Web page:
A new national survey of more than 1,000 uncontrolled asthma patients revealed that 67% of adults with uncontrolled asthma in the US are living with the misperception that their condition is under control, according to a news release by GlaxoSmithKline. The survey results may suggest uncontrolled patients feel a false sense of confidence in managing their condition that may be driving recurring symptoms, and doctor, emergency room and urgent care visits, GSK said.

The State of Uncontrolled Asthma Patients in America Survey, funded and developed by GSK, included 1,016 patients who scored 5-19 on the Asthma Control Test (ACT) – a level of asthma management considered to be “uncontrolled.” Patients who scored 5-15 on the ACT were classified as “very poorly controlled,” while patients who scored 16-19 were classified as “not-well controlled.”

The survey found that the misperception of control is pervasive, even when uncontrolled patients are grouped into those who are “not-well controlled”* and those with more asthma symptoms, or “very poorly controlled.” The findings show that among “not-well controlled” surveyed asthma patients, 78% believe that they actually do have their asthma under control. Among those classified as “very poorly controlled,” 55% reported thinking their asthma is under control. This misperception may prevent them from effectively managing their asthma.

“Understanding patient misperceptions of their degree of asthma control is critical to improving the quality of their asthma care,” said Mark Forshag, MD, a pulmonologist and US Medical Affairs Lead at GSK. “The survey illustrates there is still a significant need to help patients go beyond merely coping with symptoms to managing their condition. We encourage patients talk to their doctor about proactively managing their asthma and appropriate treatment options.”

Overconfidence May Drive Recurring Symptoms and Doctor Visits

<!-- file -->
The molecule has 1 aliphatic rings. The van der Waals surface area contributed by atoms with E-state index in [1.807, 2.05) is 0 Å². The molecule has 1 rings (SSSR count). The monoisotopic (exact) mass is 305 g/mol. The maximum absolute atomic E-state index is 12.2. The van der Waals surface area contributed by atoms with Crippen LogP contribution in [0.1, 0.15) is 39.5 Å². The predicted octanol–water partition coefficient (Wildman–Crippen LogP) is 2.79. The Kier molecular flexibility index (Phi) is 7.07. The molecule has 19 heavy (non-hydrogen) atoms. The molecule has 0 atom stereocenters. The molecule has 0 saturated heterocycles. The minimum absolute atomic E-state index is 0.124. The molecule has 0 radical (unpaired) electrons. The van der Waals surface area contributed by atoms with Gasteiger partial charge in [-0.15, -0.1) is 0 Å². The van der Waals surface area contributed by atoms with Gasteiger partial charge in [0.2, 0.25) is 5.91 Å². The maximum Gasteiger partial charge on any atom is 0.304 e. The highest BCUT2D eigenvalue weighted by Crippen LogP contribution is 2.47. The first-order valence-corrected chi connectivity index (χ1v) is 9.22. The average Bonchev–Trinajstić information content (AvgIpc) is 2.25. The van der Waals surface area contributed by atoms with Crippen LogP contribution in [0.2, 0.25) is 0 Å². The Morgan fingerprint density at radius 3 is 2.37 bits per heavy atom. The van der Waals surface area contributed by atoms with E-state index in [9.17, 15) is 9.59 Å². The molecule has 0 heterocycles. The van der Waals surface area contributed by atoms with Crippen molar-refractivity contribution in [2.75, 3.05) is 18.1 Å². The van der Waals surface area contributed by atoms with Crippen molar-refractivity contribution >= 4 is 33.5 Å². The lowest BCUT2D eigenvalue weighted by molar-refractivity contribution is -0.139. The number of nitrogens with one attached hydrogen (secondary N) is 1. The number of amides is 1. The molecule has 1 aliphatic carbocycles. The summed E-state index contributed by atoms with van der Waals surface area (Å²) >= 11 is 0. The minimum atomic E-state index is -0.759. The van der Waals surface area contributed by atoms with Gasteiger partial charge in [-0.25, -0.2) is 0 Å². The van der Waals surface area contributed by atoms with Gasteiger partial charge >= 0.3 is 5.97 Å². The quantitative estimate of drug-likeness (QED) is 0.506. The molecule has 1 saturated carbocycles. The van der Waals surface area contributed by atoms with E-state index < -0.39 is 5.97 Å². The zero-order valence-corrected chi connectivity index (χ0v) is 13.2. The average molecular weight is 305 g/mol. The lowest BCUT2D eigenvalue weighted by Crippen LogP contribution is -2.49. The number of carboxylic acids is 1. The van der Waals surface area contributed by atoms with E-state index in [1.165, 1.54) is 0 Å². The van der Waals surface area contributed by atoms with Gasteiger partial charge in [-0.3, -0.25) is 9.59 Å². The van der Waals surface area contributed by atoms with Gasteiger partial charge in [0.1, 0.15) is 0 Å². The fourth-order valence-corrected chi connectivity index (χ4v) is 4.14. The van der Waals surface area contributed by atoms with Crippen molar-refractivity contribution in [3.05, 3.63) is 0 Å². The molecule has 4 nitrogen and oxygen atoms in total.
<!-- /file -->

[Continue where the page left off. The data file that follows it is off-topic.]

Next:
Seventy-six percent of respondents who think their asthma is under control feel confident that they can do the tasks and activities needed to manage their condition in order to reduce their need to see a doctor. However, 64% of these patients visited a health care provider as a result of their asthma symptoms, averaging three visits over the past 12 months.

While many uncontrolled asthma patients state they try to proactively manage their condition with medication and trigger avoidance, nearly three in four (74%) experience symptoms multiple times a week. Additionally, while 89% of uncontrolled asthma patients are confident they are capable of changing certain behaviors to better manage their condition, only one in two (50%) of these patients report having a clear understanding of their illness. This false sense of confidence suggests patients may lack the necessary tools to effectively engage in the management of their disease.

The survey found that recurring symptoms, lack of understanding, tools and resources may result in increased visits to the doctor, emergency room and urgent care due to their condition:

  • One in five (20%) uncontrolled asthma patients needed to visit an emergency room or urgent care facility due to their condition in the past 12 months, which could present an opportunity to better educate uncontrolled asthma patients on disease management and treatment regimens.
  • Surveyed patients with “very poorly controlled” asthma are nearly twice as likely to have visited an emergency room or urgent care facility in the last year due to their condition, compared to those with “not well-controlled” asthma (27% vs. 15%).
  • Forty percent of those who used a rescue inhaler at least three times a day in the past month visited an emergency room or urgent care facility in the last year, compared to 18% of those who did not require a rescue inhaler this often.

The Physical and Emotional Toll of Uncontrolled Asthma

According to the survey, uncontrolled asthma takes a heavy toll on those with the condition, keeping many patients from living a full life and proving to be a frequent source of stress: 

  • Seventy percent of uncontrolled asthma patients who believe their asthma is under control go on to report that their condition holds them back from doing things they’d like to do – interfering with exercise (85%), sleep (78%), enjoyment of life (67%) and social life (45%) in the past 12 months.
  • Fifty three percent of those who are employed missed work in the past 12 months because of their asthma, with these patients averaging eight missed days of work in the past year.
  • More than half (56%) of uncontrolled asthma patients admit their condition is a source of stress in their life. A greater proportion of “very poorly controlled” asthma patients, compared to “not well-controlled” asthma patients, state their asthma causes them stress (72% vs. 43%) and say they worry about their asthma on a regular basis (66% vs. 37%).